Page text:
Omvang van bedreigde vogelpopulaties langs de Mekongriver neemt af

tekst in het Engels geschreven door Erik Sandvig @eriksandvigc
afbeeldingen van John Mittermeier @johnmittermeier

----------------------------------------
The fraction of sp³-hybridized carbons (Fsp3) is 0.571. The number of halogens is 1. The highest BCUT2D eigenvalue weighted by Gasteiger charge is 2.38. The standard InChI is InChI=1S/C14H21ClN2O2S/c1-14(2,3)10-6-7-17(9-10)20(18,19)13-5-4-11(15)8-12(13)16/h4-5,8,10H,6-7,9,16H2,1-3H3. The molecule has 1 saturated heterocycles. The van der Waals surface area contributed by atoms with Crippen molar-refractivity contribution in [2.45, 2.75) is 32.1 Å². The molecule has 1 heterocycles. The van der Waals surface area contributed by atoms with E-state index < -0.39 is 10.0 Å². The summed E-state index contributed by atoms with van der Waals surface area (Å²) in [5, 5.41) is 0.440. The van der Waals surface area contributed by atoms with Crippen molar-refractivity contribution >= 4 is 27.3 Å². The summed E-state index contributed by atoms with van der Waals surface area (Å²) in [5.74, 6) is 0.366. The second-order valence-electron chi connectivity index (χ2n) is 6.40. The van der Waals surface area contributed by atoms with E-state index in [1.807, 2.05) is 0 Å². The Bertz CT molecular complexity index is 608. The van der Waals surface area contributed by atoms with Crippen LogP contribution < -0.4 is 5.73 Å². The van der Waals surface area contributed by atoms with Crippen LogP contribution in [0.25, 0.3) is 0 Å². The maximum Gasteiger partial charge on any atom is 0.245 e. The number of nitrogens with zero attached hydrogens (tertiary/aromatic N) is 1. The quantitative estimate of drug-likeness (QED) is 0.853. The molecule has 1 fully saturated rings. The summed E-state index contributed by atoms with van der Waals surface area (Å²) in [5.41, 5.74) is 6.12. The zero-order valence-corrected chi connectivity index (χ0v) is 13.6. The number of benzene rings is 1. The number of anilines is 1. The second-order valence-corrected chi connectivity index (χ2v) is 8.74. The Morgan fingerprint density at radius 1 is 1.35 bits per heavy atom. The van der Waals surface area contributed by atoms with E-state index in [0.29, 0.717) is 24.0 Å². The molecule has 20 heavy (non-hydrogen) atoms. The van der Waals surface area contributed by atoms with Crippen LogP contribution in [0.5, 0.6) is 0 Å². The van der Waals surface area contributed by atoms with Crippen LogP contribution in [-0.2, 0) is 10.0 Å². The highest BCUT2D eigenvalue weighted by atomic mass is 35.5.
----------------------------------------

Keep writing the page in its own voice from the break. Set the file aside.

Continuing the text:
In May 2018, together with an interdisciplinary team of biologists put together by BINCO, we did a rapid biodiversity assessment along the central section of the Mekong River in Cambodia. The goal for John Mittermeier and I, the ornithologists of the team, was to determine the avian diversity in the study area, which had been proposed by WWF as a protected area for the critically endangered Hog Deer (Axis porcinus). Luckily for us, a previous survey of the area had been done in 2008 by Robert Timmins who had surveyed birds along the river near our study site over the course of several weeks. This work set the groundwork for us to compare how things might have changed over the last decade. Our findings from this expedition were recently published in BirdingASIA (volume 32: 80-89). Here we share some additional details about our findings and a brief behind the scenes of the expedition. For more detailed information, feel free to get in touch for a copy of the published article.